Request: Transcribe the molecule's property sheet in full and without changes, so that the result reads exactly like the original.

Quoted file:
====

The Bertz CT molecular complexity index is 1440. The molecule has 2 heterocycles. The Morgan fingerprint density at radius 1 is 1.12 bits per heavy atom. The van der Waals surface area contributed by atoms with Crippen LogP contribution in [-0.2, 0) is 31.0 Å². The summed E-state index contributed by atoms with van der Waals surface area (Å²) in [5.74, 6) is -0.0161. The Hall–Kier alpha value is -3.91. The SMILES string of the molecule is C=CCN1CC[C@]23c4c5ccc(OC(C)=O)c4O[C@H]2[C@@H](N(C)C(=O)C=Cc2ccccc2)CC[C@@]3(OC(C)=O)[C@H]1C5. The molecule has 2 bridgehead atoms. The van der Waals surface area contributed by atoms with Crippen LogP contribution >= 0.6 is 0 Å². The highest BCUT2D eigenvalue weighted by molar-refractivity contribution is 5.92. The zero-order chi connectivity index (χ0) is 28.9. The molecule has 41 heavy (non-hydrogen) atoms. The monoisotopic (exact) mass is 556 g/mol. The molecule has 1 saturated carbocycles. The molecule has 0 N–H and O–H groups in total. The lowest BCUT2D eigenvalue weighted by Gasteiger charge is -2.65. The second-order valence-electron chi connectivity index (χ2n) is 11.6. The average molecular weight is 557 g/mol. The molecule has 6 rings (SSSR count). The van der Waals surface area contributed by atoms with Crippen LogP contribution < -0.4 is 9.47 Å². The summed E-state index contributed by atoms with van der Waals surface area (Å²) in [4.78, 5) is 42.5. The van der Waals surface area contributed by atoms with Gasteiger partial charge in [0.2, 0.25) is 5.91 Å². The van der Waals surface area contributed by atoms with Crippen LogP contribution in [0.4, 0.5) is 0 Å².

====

The Bertz CT molecular complexity index is 1440. The molecule has 2 heterocycles. The Morgan fingerprint density at radius 1 is 1.12 bits per heavy atom. The van der Waals surface area contributed by atoms with Crippen LogP contribution in [-0.2, 0) is 31.0 Å². The summed E-state index contributed by atoms with van der Waals surface area (Å²) in [5.74, 6) is -0.0161. The Hall–Kier alpha value is -3.91. The SMILES string of the molecule is C=CCN1CC[C@]23c4c5ccc(OC(C)=O)c4O[C@H]2[C@@H](N(C)C(=O)C=Cc2ccccc2)CC[C@@]3(OC(C)=O)[C@H]1C5. The molecule has 2 bridgehead atoms. The van der Waals surface area contributed by atoms with Crippen LogP contribution >= 0.6 is 0 Å². The highest BCUT2D eigenvalue weighted by molar-refractivity contribution is 5.92. The zero-order chi connectivity index (χ0) is 28.9. The molecule has 41 heavy (non-hydrogen) atoms. The monoisotopic (exact) mass is 556 g/mol. The molecule has 1 saturated carbocycles. The molecule has 0 N–H and O–H groups in total. The lowest BCUT2D eigenvalue weighted by Gasteiger charge is -2.65. The second-order valence-electron chi connectivity index (χ2n) is 11.6. The average molecular weight is 557 g/mol. The molecule has 6 rings (SSSR count). The van der Waals surface area contributed by atoms with Crippen LogP contribution < -0.4 is 9.47 Å². The summed E-state index contributed by atoms with van der Waals surface area (Å²) in [4.78, 5) is 42.5. The van der Waals surface area contributed by atoms with Gasteiger partial charge in [0.2, 0.25) is 5.91 Å². The van der Waals surface area contributed by atoms with Crippen LogP contribution in [0.4, 0.5) is 0 Å².